National Preventive Health Strategy fails smokers, vapers and Indigenous people

Posted on December 13, 2021 By Colin

The National Preventive Health Strategy 2021 launched today by health minister Greg Hunt has failed to deliver for Australia’s smokers, vapers and Indigenous people.

The Strategy identifies tobacco smoking as the leading cause of preventable death and disease in Australia but offers little to help Australian smokers quit, doubles down on discouraging vaping, the most effective quitting aid, and aims for a small reduction in smoking rates.

Aiming low

In 2019, the adult daily smoking rate was 11.6%. Today, Mr Hunt announced a ‘new’ target of <10% adult daily smoking by 2025.  This is the same target set for 2018 in Australia’s National Tobacco Strategy in 2012 and should have been achieved long ago.

This same target is now being recycled 9 years later without any mention of the failure to achieve the earlier target and without any significant new strategies.

This is too slow when 21,000 Australians are dying prematurely of smoking-related disease every year.

In comparison, New Zealand has set a goal of <5% adult daily smoking by 2025 for all population groups and is introducing innovative strategies to achieve this (see below)

Indigenous smokers

The government is also failing Indigenous people who smoke at over three times the rate of the general population, setting a modest goal of reducing the daily smoking rate by Indigenous people to 27% or less by 2030.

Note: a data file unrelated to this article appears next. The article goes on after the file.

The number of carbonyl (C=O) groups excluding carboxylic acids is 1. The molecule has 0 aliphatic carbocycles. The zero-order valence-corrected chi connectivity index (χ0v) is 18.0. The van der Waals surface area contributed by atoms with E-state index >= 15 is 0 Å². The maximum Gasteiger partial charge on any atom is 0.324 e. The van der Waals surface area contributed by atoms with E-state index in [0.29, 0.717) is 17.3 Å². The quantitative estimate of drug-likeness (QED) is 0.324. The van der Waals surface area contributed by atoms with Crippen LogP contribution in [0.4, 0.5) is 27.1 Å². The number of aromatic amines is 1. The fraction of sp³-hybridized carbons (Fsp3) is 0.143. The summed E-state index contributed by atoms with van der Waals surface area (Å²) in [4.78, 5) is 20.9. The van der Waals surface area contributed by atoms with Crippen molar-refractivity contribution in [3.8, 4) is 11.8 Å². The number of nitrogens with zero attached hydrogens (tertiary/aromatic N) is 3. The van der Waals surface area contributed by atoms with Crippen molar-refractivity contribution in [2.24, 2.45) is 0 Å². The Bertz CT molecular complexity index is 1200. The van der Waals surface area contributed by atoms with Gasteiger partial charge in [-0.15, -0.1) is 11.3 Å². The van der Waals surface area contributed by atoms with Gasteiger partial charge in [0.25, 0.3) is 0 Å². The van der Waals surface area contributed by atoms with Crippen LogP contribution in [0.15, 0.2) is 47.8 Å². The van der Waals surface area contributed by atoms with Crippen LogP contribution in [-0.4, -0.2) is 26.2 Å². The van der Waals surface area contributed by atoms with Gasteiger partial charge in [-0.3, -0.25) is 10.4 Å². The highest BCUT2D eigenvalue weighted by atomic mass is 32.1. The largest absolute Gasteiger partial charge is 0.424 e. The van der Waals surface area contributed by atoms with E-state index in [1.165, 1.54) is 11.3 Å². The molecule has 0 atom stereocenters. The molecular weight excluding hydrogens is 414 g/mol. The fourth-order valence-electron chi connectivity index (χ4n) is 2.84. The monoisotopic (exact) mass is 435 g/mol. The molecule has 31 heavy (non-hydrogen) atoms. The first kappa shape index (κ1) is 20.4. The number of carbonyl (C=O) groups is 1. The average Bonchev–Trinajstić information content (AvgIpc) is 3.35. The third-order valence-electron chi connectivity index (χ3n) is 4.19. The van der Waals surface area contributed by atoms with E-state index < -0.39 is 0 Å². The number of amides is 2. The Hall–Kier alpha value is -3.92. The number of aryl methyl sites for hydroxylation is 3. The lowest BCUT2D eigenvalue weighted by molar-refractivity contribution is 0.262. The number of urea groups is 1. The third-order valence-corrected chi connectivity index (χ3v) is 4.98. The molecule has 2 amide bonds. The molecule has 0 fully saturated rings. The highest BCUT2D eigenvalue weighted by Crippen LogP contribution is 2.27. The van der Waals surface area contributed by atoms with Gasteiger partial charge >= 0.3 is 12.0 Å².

In stark contrast, New Zealand recently set an adult daily smoking target of <5% by 2025 for Maori, Pacific and deprived people

Smoking is the leading cause of health inequalities. The National Preventive Health Strategy talks about health equity but does little to deliver any change.

Meanwhile, across the Tasman

This week, New Zealand launched its bold Smokefree 2025 Action Plan and the comparison with Australia could not be more stark.

The NZ Action Plan includes a range of innovative strategies to rapidly reduce smoking rates. These include reducing nicotine in cigarettes, promoting the use of vaping nicotine as a safer alternative, increasing smoking cessation services, a dramatic reduction in the number of tobacco retail outlets and a ‘smoke-free generation’ to prevent young people taking up smoking.

Vaping is a major component of  the New Zealand plan. Since New Zealand passed legislation last year to make vaping more freely available and the government has encouraged its use, there has been an unprecedented decline in smoking according to the New Zealand Health Survey 2021. In the last 12 months, the daily smoking rate has fallen by 20% and is now 9.4%.

However, Australian authorities continue to stubbornly ignore the global evidence that vaping is rapidly reducing smoking rates

In other western countries such as the UK, the United States and New Zealand, vaping has contributed to an accelerated decline in smoking with little evidence of harm to young people.

In spite of this, the Preventive Health Strategy proposes 'stronger regulation, monitoring and enforcement for novel and emerging products including e-cigarettes.'

As Jacinda Ardern said reccently, doing more of the same thing is no longer working. We need new strategies. She said ‘We know that vaping is making a difference for those now in order to stop smoking so it is an important tool.’ Australian authorities do not agree.

Hundreds of thousands of premature deaths from smoking could be prevented if the Australian government followed the New Zealand lead and showed a real commitment to our largest public health problem.

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